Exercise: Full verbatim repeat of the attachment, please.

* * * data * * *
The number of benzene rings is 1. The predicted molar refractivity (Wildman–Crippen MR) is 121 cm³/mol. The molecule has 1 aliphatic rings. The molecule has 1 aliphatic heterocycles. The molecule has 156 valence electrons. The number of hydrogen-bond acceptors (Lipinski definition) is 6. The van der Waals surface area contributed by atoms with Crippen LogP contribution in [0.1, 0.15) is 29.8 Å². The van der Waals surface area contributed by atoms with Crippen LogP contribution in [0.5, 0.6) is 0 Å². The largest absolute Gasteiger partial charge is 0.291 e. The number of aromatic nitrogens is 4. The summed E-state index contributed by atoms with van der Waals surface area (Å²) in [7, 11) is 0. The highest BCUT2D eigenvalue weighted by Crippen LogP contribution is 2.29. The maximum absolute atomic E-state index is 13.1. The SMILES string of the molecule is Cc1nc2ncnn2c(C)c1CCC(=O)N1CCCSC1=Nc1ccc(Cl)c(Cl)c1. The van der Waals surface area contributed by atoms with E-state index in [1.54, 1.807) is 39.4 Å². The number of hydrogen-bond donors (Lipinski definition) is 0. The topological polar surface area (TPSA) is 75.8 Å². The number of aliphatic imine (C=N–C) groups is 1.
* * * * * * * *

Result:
The number of benzene rings is 1. The predicted molar refractivity (Wildman–Crippen MR) is 121 cm³/mol. The molecule has 1 aliphatic rings. The molecule has 1 aliphatic heterocycles. The molecule has 156 valence electrons. The number of hydrogen-bond acceptors (Lipinski definition) is 6. The van der Waals surface area contributed by atoms with Crippen LogP contribution in [0.1, 0.15) is 29.8 Å². The van der Waals surface area contributed by atoms with Crippen LogP contribution in [0.5, 0.6) is 0 Å². The largest absolute Gasteiger partial charge is 0.291 e. The number of aromatic nitrogens is 4. The summed E-state index contributed by atoms with van der Waals surface area (Å²) in [7, 11) is 0. The highest BCUT2D eigenvalue weighted by Crippen LogP contribution is 2.29. The maximum absolute atomic E-state index is 13.1. The SMILES string of the molecule is Cc1nc2ncnn2c(C)c1CCC(=O)N1CCCSC1=Nc1ccc(Cl)c(Cl)c1. The van der Waals surface area contributed by atoms with E-state index in [1.54, 1.807) is 39.4 Å². The number of hydrogen-bond donors (Lipinski definition) is 0. The topological polar surface area (TPSA) is 75.8 Å². The number of aliphatic imine (C=N–C) groups is 1.